The Zincton Resort Proposal

Over a decade ago David Harley, founder of Valhalla Pure Outfitters, bought a 1,040-acre land parcel just outside of town near the old mining town site of Three Forks. The valley between New Denver and Kaslo held nine villages at the height of the 1890 mining boom. Only the ghost town of Sandon remains. This parcel encompasses the lower part of London Ridge which rises to the summit of Whitewater Peak at just under 2,800 meters. Over the years, David’s slowly developed a plan for a small off the grid village, a small ski area and a large backcountry zone.

The plan was named after the ghost town of Zincton, located between Kaslo and New Denver. It was presented as being a radical departure from existing resorts.

Earlier this year Zincton submitted an Expression of Interest (EOI) which culminates in the approval of a Master Plan and a Master Development Agreement with Province of British Columbia. As proposed, Zincton would be a new all-season resort located along London Ridge and Whitewater Ridge. The EOI represents the first of three stages in the all-season resort development application process as detailed in the All Season Resort Policy and All Season Resort. Now Zincton is preparing to present their master plan.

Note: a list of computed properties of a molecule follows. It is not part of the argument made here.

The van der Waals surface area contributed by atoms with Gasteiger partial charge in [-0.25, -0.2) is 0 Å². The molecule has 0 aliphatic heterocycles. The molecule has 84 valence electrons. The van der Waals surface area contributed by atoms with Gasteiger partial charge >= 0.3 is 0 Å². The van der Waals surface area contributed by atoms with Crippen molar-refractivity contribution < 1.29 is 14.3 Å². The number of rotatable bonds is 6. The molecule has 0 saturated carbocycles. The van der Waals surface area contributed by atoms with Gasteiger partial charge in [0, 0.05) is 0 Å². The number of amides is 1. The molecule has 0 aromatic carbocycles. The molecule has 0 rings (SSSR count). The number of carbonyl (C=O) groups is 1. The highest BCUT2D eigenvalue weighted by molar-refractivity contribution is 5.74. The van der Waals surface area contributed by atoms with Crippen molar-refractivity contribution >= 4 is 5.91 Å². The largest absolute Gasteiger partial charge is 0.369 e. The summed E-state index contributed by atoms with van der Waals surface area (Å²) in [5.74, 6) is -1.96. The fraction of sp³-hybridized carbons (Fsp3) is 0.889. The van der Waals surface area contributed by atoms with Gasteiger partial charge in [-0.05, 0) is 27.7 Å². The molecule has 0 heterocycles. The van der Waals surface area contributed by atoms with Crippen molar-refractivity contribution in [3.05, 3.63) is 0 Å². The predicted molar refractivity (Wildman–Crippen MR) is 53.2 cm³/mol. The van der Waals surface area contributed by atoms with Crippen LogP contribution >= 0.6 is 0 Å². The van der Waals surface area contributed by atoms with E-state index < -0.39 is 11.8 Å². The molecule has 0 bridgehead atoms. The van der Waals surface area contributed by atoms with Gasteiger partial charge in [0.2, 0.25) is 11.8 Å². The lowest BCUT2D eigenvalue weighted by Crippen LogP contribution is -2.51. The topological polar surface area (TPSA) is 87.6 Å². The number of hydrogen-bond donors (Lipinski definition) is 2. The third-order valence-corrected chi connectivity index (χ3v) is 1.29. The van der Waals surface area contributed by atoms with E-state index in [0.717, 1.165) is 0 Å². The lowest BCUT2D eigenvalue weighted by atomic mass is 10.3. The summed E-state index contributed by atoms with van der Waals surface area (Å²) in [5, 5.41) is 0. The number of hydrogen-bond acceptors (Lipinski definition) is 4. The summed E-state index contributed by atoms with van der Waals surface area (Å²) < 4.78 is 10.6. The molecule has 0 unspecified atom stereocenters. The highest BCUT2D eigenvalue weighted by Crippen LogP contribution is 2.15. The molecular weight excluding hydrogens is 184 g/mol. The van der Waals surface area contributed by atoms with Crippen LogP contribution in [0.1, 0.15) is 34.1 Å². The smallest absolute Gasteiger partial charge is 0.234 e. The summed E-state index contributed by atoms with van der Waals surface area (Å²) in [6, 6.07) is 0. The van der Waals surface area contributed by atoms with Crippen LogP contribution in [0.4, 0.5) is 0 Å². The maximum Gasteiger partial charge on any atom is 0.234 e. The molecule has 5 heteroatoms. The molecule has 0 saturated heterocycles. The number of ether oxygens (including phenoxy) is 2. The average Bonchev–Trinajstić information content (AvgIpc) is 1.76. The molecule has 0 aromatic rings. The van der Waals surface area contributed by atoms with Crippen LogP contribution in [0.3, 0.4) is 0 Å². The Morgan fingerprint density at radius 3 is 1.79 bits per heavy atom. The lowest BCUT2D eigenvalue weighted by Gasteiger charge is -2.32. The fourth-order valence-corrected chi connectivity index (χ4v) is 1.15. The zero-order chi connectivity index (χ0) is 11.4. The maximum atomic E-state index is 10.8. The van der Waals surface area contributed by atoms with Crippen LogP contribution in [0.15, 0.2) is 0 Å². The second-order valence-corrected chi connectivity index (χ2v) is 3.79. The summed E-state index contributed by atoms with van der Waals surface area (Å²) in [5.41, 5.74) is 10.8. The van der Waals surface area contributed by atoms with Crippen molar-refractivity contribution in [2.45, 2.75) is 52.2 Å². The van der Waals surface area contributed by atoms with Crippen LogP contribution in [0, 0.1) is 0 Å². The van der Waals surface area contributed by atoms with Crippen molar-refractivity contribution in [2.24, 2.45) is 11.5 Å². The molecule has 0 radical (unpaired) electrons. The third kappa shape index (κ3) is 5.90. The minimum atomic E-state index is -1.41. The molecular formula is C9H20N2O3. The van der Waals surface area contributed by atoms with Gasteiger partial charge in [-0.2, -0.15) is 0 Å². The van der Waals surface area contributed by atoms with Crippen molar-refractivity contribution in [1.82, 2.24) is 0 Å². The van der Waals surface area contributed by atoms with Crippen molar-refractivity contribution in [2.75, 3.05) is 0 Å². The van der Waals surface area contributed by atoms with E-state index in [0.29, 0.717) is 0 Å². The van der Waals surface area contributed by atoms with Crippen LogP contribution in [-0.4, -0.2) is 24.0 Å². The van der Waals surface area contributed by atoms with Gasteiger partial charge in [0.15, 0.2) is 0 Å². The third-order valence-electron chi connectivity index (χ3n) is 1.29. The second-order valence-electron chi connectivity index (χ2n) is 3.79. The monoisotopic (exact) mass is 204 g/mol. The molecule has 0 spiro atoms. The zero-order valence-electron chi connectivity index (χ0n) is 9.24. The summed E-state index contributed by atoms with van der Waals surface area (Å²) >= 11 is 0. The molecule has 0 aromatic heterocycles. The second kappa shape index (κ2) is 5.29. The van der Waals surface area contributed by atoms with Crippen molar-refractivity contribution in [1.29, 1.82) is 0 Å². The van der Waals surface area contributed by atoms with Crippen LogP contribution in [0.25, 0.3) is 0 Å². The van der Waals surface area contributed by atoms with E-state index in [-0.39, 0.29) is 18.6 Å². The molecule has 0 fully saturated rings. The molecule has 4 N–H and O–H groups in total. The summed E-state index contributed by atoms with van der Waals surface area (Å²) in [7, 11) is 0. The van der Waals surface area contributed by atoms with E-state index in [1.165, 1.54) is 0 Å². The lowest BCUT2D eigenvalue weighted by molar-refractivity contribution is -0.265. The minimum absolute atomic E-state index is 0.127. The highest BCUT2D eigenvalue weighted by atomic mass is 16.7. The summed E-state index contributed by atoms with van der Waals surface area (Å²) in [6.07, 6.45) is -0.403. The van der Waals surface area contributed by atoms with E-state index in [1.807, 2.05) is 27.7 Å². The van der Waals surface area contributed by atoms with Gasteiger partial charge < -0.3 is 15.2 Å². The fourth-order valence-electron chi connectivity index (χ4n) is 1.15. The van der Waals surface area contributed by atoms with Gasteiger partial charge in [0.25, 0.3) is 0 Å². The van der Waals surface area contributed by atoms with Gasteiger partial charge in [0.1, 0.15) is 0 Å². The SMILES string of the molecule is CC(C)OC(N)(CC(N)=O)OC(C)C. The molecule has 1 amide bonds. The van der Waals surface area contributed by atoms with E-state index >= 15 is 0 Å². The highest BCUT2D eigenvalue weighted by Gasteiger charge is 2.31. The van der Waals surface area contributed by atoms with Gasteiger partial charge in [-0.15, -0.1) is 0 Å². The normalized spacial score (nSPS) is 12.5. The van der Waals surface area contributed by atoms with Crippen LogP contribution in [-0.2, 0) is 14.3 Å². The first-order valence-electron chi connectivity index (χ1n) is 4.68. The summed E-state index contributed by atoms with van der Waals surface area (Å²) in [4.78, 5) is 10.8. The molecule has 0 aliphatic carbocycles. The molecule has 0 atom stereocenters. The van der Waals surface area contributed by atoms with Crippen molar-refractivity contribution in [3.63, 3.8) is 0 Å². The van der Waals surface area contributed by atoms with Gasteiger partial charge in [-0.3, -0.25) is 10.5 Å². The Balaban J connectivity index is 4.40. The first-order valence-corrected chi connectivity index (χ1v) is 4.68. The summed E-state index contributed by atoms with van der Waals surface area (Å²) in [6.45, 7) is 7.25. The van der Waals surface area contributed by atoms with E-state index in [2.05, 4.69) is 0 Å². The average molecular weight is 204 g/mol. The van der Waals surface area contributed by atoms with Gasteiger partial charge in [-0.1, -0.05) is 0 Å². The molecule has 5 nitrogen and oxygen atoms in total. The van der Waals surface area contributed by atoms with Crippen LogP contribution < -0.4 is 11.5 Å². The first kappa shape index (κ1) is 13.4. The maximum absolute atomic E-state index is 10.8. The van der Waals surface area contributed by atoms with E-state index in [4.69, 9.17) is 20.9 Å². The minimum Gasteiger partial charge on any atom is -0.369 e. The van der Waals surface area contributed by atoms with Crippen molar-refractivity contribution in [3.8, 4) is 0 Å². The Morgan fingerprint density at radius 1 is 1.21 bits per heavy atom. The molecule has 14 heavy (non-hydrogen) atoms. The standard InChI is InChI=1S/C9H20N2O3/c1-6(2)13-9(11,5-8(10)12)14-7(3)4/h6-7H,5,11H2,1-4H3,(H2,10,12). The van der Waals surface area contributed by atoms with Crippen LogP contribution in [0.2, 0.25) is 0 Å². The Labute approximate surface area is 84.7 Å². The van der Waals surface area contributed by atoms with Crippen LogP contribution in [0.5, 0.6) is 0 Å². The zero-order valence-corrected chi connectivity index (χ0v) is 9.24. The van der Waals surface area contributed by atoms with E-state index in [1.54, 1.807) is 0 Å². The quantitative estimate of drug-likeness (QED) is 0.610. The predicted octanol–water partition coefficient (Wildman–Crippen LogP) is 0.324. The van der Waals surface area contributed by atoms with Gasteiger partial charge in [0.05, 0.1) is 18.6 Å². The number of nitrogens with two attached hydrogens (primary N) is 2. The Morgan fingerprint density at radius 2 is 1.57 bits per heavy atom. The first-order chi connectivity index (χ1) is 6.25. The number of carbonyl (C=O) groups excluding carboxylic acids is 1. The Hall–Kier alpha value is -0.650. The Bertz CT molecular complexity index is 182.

Narwhal recently ran a piece on the proposed Zincton development between the West Kootenay villages of New Denver and Kaslo. The lead sentence in the second paragraph was enough to set off an uproar. “Zincton Mountain Village would cover 4,500 hectares of private and Crown land.” That statement is false. Other than that first statement, the article presented an even-handed look at the development proposal and the issues of growth in the rural Kootenays and preservation of wild space. Wildsight also published an article calling the project a massive ski resort development and stating that it threatens wildlife.

The Tenure Permit request is for 4500 hectares of land. The Village itself will cover about 70 acres of nearby private land, and size is severely restricted by the nature of the terrain. There will be four or five lifts in the area just above the Village. The bulk of the private land and the permit area, over 80%, will remain undeveloped for backcountry skiing.

The Jumbo Wild FaceBook page picked it up. Of course, most of the people objecting have no idea of the economic stress the people of the West Kootenays face. These folks reflexively say “No” after they arrive in the neighborhood and secure their piece of paradise.

The clear economic benefit mountain communities found in developing eco-tourism to repair their failed local extractive economies should not be dismissed. How do communities like New Denver, Slocan, Nakusp and Kaslo move ahead without some sort of economic boost to at least keep them even and stop the backsliding? The New Denver population dropped in excess of 7% over the last census (2006-2016). In that time, the population of BC grew almost 6%. That puts New Denver at a negative 13% growth in relation to the province as a whole –funding follows growth, not decline. Over half the population of New Denver is over 65. They’ve been fighting for years to keep their hospital.